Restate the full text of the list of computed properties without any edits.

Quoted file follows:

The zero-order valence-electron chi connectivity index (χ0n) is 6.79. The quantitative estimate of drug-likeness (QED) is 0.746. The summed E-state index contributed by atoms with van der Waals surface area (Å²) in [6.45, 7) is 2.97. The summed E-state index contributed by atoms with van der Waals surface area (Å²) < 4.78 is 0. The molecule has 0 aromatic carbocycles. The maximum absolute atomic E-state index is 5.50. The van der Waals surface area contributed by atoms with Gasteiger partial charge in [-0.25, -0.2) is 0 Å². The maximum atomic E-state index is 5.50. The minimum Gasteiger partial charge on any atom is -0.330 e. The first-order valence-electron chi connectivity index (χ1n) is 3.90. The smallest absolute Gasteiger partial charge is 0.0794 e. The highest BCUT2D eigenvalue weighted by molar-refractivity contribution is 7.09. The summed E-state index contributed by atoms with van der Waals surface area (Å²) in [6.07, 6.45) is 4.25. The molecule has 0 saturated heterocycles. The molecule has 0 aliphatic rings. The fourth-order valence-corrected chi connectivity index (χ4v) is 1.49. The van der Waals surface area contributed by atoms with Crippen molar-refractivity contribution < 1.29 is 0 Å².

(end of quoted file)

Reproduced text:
The zero-order valence-electron chi connectivity index (χ0n) is 6.79. The quantitative estimate of drug-likeness (QED) is 0.746. The summed E-state index contributed by atoms with van der Waals surface area (Å²) in [6.45, 7) is 2.97. The summed E-state index contributed by atoms with van der Waals surface area (Å²) < 4.78 is 0. The molecule has 0 aromatic carbocycles. The maximum absolute atomic E-state index is 5.50. The van der Waals surface area contributed by atoms with Gasteiger partial charge in [-0.25, -0.2) is 0 Å². The maximum atomic E-state index is 5.50. The minimum Gasteiger partial charge on any atom is -0.330 e. The first-order valence-electron chi connectivity index (χ1n) is 3.90. The smallest absolute Gasteiger partial charge is 0.0794 e. The highest BCUT2D eigenvalue weighted by molar-refractivity contribution is 7.09. The summed E-state index contributed by atoms with van der Waals surface area (Å²) in [6.07, 6.45) is 4.25. The molecule has 0 saturated heterocycles. The molecule has 0 aliphatic rings. The fourth-order valence-corrected chi connectivity index (χ4v) is 1.49. The van der Waals surface area contributed by atoms with Crippen molar-refractivity contribution < 1.29 is 0 Å².